Chinese Business Culture


Preparing you for a successful experience in China – understanding the culture is critical.

China’s business culture and etiquette is very different from Western business practice. If you intend to travel to China for business purposes, it is good advice to learn some basics about Chinese business culture before making the trip. Knowing and practicing common customs will also help you relax, avoid embarrassment, and focus on the matters at hand. In your business dealings in China, you will make many friends, both Chinese and foreign, who can help you learn the ropes. Follow their advice and example! The toughest business people you encounter will often also prove to be genuinely warm and accommodating hosts, and will overlook simple errors of table manners or business etiquette, if your purposes are serious and your conduct respectful.


Before beginning, recognize that the following qualities are valued by the Chinese and therefore relevant to your Chinese business interactions today:

  • Saving face
  • Respect for elders and rankings (note that the latter is particularly important when dealing with government officials)
  • Patience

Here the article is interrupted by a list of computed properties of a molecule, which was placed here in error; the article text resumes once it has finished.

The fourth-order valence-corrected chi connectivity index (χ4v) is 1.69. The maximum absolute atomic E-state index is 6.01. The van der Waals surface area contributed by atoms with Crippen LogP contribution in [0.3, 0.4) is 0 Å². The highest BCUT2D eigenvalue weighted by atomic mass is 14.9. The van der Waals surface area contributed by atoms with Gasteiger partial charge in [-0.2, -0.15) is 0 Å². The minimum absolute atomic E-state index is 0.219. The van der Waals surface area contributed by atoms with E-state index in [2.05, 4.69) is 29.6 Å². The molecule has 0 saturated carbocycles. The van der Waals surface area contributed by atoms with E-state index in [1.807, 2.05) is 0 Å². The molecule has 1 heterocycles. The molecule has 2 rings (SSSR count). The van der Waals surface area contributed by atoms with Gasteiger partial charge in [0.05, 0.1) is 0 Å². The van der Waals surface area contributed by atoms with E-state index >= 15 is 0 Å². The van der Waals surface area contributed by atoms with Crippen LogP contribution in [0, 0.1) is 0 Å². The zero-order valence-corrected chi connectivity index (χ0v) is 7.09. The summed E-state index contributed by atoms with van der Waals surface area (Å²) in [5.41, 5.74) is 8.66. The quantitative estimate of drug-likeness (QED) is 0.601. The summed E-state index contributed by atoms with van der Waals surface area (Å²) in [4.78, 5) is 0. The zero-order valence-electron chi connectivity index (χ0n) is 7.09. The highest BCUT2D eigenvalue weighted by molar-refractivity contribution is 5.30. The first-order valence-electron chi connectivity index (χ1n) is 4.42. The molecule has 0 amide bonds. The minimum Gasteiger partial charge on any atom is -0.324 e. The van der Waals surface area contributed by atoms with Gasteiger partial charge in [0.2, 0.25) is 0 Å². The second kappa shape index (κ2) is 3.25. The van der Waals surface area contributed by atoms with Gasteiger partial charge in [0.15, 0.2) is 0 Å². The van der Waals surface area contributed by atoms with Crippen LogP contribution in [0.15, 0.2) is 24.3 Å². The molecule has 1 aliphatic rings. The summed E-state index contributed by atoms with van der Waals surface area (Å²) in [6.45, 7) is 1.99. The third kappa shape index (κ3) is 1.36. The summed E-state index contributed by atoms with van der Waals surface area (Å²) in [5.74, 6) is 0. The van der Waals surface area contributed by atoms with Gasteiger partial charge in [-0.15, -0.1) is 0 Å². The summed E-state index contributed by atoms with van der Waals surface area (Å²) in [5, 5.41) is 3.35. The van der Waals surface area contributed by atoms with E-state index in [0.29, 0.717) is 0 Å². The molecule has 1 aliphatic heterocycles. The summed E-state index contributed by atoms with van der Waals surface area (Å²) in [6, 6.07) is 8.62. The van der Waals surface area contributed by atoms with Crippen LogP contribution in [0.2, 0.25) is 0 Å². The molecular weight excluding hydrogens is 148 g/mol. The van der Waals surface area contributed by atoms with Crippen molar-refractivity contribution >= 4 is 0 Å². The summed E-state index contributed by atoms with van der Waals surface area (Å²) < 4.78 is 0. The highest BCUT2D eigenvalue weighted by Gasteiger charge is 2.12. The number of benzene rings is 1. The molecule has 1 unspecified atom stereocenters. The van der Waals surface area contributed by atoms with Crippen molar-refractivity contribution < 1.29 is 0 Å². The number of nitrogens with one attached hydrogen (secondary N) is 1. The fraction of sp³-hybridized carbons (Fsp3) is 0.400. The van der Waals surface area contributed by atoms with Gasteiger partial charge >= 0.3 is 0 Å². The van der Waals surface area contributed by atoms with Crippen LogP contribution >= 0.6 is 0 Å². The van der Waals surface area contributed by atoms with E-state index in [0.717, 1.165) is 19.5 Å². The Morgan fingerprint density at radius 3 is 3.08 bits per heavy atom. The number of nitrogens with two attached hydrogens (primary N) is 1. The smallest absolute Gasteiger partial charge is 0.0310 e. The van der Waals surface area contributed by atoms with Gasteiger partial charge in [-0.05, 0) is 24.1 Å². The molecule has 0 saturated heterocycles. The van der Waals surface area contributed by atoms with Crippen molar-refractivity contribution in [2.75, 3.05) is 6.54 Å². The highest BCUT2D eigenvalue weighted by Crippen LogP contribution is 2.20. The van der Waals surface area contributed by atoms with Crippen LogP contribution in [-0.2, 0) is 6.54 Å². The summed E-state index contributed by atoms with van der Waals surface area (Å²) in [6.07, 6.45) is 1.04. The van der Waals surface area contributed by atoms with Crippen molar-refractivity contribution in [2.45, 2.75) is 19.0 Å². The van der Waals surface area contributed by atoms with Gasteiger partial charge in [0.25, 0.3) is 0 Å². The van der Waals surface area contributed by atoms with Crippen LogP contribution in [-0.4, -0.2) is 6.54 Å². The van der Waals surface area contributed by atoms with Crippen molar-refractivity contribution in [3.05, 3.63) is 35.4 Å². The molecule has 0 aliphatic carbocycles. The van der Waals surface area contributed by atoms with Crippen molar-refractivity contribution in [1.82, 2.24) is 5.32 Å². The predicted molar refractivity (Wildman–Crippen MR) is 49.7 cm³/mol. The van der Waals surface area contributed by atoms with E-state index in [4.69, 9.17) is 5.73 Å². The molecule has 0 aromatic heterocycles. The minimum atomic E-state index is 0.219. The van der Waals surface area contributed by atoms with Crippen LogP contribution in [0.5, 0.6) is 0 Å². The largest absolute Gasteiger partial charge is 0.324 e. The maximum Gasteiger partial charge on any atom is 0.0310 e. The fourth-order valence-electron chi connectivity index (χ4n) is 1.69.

• Politeness
  • Modesty
Approaching Business in China
Top tip: Business in China relies heavily on personal relationshipsmake sure you have some!

Doing research on the market is important in China, but personal relationships are equally essential to business success here. It is crucial to establish and maintain good relationships with key business contacts and relevant government officials. Attending industry networking events, contacting industry associations and municipal or provincial investment promotion bodies, and following up on personal introductions are all good ways to start the relationship-building process.

While many companies have done business successfully with credible firms in China, it is important to remain aware of potential scams that you may encounter as you approach business in China. Contact us if you are unsure.

Attending and Conducting Meetings
Top tip: Don’t be late, and know who’s boss!

In general, meetings in China follow the same format, albeit with a bit more formal ritual. The Chinese value punctuality, so arrive on time or even slightly early for meetings or other occasions. The following points should be kept in mind:

Dates: Check the Chinese calendar. If you are scheduling a meeting, avoid all national holidays, especially Chinese New Year.

Preparation: Be well prepared in advance of your meetings. Chinese businesses often meet with numerous foreign businesses seeking to establish relationships; if you are unable to capture their attention at the first meeting, you may not be able to secure follow-up.

Language of the meeting: Make sure you know the language capabilities of your hosts before the meeting. It is more convenient and reliable for you to have your own interpretation if your hosts don’t speak English or have little English capability.